The Yomiuri Shimbun
The chaotic situation surrounding the issue of restarting nuclear reactors that were suspended for regular inspections has moved to a deeper dimension under the administration of Prime Minister Naoto Kan.
It has now become more likely that every single nuclear reactor in Japan will be suspended within a year, causing a severe power shortage. This is an alarming situation for the nation.
Developments in Genkaicho, Saga Prefecture, show the direction events are taking. Genkaicho Mayor Hideo Kishimoto on Thursday officially withdrew his previously declared approval for Kyushu Electric Power Co. to restart two reactors at its Genkai nuclear power plant.
He nullified his former decision because Kan has abruptly stated the safety of nuclear reactors cannot be confirmed until so-called stress tests are performed on the reactors and because the prime minister contradicted a "safety declaration" that had earlier been announced by Economy, Trade and Industry Minister Banri Kaieda.
The mayor is openly angry about the government's inconsistent responses to the issue, saying, "I can't trust the central government."
Saga Gov. Yasushi Furukawa has asked the central government to show a united position on the safety of nuclear reactors. Inevitably, the confidence of local governments in the central government is now completely battered.
Kaieda stabbed in the back
The responsibility for inviting all the confusion unmistakably rests with Kan himself. In principle, he is in a position to bring the situation under control. However, can we expect him to do it?
Kan previously had repeated he would let suspended reactors be restarted after regular inspections confirmed their safety. Based on this stance, Kaieda had been asking the local governments concerned to allow the restart of the reactors at the Genkai plant.
However, Kan suddenly changed his stance, saying new safety standards were necessary.
For Kaieda, it was like he had been stabbed in the back by his friend. He told a Diet session Thursday that he "would take [his] share of responsibility on the issue sooner or later," suggesting the possibility of resignation. He must now feel he cannot go along with the self-righteous prime minister any longer.
We understand the necessity of stress tests to ensure the safety of nuclear reactors. However, Kan must realize that a test on a reactor requires several months at least. It means the restart of the Genkai plant's reactors will not begin in August, when the demand for electricity will sharply rise. In addition, the restart of reactors at other nuclear power stations will face difficulties.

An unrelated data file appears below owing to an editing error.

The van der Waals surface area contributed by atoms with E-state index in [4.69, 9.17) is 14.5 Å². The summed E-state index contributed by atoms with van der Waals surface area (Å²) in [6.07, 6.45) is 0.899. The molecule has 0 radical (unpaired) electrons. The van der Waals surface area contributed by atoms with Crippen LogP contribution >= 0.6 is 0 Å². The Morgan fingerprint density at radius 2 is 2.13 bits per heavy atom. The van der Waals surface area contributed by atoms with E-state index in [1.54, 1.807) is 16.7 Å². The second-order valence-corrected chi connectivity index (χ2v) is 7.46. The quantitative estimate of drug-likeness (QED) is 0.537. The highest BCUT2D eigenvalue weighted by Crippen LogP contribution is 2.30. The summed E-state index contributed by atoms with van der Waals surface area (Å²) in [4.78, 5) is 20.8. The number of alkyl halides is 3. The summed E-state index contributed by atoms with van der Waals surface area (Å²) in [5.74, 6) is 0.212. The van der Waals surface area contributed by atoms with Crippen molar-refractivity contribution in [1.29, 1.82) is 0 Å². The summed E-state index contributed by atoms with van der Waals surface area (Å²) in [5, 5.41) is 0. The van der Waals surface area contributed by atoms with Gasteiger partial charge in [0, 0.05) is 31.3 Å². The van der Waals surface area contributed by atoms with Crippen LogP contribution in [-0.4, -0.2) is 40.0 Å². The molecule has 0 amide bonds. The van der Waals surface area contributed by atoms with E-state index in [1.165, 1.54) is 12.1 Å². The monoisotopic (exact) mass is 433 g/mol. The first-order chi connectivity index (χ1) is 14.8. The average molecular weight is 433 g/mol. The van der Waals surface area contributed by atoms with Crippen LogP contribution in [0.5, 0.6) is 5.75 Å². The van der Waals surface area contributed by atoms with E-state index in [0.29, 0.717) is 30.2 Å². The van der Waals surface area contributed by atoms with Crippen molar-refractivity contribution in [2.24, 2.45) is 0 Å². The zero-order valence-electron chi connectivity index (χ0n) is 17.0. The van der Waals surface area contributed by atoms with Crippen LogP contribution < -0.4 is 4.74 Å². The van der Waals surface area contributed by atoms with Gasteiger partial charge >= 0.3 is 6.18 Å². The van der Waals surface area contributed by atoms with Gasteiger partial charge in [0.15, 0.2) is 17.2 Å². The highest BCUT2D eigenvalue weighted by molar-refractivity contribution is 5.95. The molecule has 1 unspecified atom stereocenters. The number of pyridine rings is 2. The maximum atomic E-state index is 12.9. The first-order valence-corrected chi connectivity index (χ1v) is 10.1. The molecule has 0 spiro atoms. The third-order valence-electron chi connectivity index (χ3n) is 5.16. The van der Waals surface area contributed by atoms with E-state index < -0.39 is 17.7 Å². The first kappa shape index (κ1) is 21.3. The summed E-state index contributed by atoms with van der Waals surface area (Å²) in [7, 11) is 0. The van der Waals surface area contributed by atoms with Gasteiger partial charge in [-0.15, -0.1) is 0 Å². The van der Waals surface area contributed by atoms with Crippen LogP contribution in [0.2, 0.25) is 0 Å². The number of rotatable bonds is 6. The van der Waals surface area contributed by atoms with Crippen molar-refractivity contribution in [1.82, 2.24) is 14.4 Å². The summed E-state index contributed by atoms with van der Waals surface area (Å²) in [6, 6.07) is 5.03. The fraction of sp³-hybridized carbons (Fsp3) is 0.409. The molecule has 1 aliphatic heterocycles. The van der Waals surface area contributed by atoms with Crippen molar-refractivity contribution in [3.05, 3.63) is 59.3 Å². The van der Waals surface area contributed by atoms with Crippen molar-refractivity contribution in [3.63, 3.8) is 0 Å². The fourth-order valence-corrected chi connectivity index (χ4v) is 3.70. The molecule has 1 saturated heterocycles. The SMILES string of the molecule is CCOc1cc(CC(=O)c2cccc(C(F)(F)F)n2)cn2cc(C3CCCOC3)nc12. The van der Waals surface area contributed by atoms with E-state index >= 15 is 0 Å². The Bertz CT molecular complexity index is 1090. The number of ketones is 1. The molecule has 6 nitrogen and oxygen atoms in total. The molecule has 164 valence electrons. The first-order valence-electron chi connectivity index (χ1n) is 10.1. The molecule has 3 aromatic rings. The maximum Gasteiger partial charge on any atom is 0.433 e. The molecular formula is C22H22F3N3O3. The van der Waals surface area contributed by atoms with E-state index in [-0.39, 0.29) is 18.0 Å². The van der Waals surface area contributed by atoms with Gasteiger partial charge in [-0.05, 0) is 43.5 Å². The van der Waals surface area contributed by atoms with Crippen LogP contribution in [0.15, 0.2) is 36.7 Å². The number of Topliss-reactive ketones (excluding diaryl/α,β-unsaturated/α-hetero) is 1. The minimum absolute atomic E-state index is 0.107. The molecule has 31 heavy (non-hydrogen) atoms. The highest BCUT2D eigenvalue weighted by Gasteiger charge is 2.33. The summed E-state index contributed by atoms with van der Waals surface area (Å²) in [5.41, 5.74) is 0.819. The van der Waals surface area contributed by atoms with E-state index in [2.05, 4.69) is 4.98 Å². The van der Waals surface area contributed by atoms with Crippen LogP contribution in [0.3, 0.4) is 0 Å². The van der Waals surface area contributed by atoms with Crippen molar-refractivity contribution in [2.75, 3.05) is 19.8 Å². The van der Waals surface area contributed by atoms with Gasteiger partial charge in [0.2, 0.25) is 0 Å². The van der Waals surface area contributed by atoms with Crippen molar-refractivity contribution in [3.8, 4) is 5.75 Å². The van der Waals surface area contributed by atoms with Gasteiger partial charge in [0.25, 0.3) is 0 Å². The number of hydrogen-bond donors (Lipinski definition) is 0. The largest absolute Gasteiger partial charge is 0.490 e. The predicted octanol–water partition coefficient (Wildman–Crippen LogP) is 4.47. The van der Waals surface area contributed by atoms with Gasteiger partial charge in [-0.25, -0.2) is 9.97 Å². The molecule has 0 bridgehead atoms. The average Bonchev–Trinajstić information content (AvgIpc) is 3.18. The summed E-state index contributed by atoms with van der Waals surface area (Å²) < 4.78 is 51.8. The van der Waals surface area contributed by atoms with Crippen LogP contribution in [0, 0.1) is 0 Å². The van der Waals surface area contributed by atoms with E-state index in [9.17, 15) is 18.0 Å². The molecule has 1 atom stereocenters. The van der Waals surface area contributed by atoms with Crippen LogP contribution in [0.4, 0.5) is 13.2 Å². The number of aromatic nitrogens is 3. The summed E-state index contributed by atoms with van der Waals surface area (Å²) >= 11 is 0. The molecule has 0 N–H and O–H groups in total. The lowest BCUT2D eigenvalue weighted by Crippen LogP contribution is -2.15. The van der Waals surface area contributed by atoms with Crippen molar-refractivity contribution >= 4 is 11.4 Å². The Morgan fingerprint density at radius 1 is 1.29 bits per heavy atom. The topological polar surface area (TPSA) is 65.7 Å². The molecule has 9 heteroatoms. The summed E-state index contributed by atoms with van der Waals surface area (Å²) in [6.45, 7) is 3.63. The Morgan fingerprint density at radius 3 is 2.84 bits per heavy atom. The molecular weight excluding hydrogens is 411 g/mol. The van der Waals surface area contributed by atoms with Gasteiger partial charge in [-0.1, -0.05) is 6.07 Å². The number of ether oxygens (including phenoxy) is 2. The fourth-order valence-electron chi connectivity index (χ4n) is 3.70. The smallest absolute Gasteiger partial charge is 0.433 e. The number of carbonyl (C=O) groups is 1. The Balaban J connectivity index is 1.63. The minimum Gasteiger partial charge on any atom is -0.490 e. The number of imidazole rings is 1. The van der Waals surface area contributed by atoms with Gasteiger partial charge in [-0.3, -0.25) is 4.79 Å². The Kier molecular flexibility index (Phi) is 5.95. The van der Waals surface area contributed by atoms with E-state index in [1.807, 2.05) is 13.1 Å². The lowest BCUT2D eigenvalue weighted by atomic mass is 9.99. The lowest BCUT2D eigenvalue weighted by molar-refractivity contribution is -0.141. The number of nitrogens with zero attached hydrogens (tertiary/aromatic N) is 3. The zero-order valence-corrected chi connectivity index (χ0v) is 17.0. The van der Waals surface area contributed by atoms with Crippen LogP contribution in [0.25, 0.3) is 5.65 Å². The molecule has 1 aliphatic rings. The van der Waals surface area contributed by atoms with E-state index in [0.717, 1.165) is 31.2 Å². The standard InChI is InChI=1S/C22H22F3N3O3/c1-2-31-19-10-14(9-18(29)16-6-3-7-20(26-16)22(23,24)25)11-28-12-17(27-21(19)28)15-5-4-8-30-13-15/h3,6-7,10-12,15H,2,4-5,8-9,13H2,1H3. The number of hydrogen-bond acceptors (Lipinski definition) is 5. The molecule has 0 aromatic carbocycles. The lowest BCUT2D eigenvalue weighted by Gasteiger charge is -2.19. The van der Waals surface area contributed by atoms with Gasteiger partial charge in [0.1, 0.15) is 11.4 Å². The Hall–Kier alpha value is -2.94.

Currently there are 17 reactors commercially operating. Five of them will be suspended one after another in July or August for regular inspections. The supply capacity of the five reactors combined is 5 million kilowatts, almost equivalent to that of Hokuriku Electric Power Co. In other words, the capacity equivalent of an entire power company will be lost.
An ever-worsening situation
For Tokyo Electric Power Co. and Tohoku Electric Power Co., whose large-lot customers are currently obliged to save electricity under a government ordinance, balancing supply and demand will be like a high-wire act. It is possible the two companies will have to implement rolling blackouts.
If the prime minister does not recognize this critical situation, he is unbelievably irresponsible. He has pinned his hopes on a special measures bill designed to promote renewable energy sources. But his top priority should be to settle the immediate problem at hand.
"I don't flatter myself that I'm the best prime minister ever, but I mustn't shirk my responsibility," Kan said during a Diet session about reconstruction from the Great East Japan Earthquake and bringing the nuclear crisis under control.
We wonder how a person who raises big issues without taking any positive action on his own can make such a statement.
Under this prime minister, the Japanese economy only keeps heading deeper and deeper into a slump. Everyone in the political world should find a way to bring an end to the Kan administration as soon as possible.
(From The Yomiuri Shimbun, July 8, 2011)
(Jul. 9, 2011)